So I’m working on this novel and I come to a point where I get stuck.
(Stop me if you’ve heard this one before.)
Here’s the gist of the scene that’s tripping me up: the protagonist’s wife, Helen, is meeting with a well-respected Muslim architect for a business lunch at an Algerian-American cafe. She needs to get him to agree to build a mock Auschwitz in the Pine Barrens of South Jersey. He doesn’t want to because he finds the idea of replicating an extent structure to be a waste of his artistic talent.
(Like I said, stop me if you’ve heard this one before.)
What was tripping me up about this scene last Saturday was…well…I wasn’t quite sure what was tripping me up, but whatever it was sure did the trick because I couldn’t type one sentence without the words feeling forced and mechanical. Now usually when I get stuck, it means that I haven’t laid enough pipe in the previous scene and so I need to go back to the previous scene and examine what’s missing from it and only then I can move on. I guess it’s the house of cards theory of writing.
And so, I studiously examined the previous scene…and found nothing to be inherently wonky (aside of typical first draft mediocrity). This brought me back to square one, and I hate square one. I hate squares in general. Huey Lewis can suck it.
Regardless, my problem remained, and my writing would be at a standstill until I solved it. But how? I wasn’t even sure what the nature of the problem was (and unlike Gregory House, I don’t believe in reckless experimentation as a means of problem-solving – yeah, you heard me, I said it).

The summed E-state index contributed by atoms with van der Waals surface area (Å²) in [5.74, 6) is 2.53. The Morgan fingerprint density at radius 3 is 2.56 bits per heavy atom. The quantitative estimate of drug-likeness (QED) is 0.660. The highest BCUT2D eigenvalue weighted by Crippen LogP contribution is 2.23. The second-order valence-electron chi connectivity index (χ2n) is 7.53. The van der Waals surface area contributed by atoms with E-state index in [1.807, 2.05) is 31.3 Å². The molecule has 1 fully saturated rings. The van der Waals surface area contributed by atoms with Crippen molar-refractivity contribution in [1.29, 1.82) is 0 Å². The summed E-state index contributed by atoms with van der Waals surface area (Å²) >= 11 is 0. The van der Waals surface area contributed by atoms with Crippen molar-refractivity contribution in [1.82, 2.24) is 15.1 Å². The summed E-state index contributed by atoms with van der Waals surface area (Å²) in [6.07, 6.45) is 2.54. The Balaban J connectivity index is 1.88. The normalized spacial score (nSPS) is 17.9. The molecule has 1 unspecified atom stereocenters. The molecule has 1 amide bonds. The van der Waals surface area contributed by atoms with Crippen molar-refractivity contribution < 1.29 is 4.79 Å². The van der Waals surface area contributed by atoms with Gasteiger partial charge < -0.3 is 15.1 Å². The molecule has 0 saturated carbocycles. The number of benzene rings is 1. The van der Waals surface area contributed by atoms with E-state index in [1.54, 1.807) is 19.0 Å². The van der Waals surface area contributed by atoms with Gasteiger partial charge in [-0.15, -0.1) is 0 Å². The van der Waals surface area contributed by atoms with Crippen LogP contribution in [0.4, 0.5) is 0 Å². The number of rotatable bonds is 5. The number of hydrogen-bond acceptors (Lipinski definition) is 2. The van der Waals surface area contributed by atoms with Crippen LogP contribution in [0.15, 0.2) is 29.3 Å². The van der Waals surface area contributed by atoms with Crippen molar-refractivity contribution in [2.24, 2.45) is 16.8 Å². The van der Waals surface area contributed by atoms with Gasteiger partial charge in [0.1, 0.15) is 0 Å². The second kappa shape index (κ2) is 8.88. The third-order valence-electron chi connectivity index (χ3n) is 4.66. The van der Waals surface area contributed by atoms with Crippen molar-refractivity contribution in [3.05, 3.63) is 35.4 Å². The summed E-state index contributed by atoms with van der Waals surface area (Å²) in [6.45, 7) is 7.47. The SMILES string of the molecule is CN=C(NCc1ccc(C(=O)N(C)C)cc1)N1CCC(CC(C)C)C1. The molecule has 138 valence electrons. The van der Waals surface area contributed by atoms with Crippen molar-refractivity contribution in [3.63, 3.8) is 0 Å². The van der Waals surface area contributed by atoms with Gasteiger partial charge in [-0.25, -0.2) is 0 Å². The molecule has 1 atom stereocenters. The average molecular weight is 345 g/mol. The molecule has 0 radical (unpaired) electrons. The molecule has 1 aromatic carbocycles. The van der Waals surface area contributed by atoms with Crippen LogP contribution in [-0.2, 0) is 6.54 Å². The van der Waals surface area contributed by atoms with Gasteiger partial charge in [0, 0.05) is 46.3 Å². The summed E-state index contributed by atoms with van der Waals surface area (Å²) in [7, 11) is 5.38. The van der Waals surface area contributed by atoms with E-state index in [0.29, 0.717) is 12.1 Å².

So I did what almost everyone does when confronted with a seemingly insurmountable obstacle: I quit.
Well, OK, not permanently. But I stepped away from my desk and went over to my sister’s apartment (she lives a few blocks from me) and spent some quality time with my fourteen-month-old nephew (who referred to me as either “dork” or “duck” – both accurate). We all went for a nice walk and then I returned to my apartment and I took a brief nap and I woke up and I returned to my computer and I still hadn’t surmounted my barrier but I did remember a tried-and-true way that these mysterious barriers had been surmounted in the past.
I did research.
God, I love research. Don’t you? I think maybe half of the enjoyment I get out of writing is the research I do to prepare for it (even if the research is about Auschwitz and “enjoyment” is the wrong word). I grew up with my head buried in books and now I spend a great deal of time with my head buried in the internet. There’s so much to learn and I am, in anything, a very curious boy. For me, the process has always been Write What You Want to Know.
I delved into articles and recipes on Algerian cuisine (for the cafe scene). This led me to Algerian culture, which led me to the history of the Ottoman Empire, which led me to Turkish immigration, which led me to…well, you get the picture. My point is, before long I was minimizing my internet browser and maximizing my Word document and the scene that had seemed impossible was now being formed.
I hadn’t been able to write it before because I lacked the verisimilitude of its setting. My internal bullshit detector had (thankfully) prevented me from lying on the page. Once I had the details I needed, the scene itself zipped out of my fingers at a brisk 75 WPM (via hunt-and-peck, yo) and before long I was even typing the first few sentences of the next scene (which is an old Hemingway trick – never end a day’s work without first leading into tomorrow’s).
Was this a typical day of writing for me? Well, pretty much. I try to do 1,000 words/24 hrs. and I do most of my writing at night. This has been my routine for years, and circumstances sometimes bounce it around a bit, but overall it has remained the same (with the addition, of course, the appropriate chocolate candy or beverage on hand to goose the imagination if need be).
As a bonus of sorts, I’ve uploaded the seven-page scene here from Saturday's Song that I wrote this past, well, Saturday, so you can see the end result. Bear in mind that it’s very much a first draft but sometimes when discussing matters such as these, it’s good to have illustrations handy...if only for verisimilitude.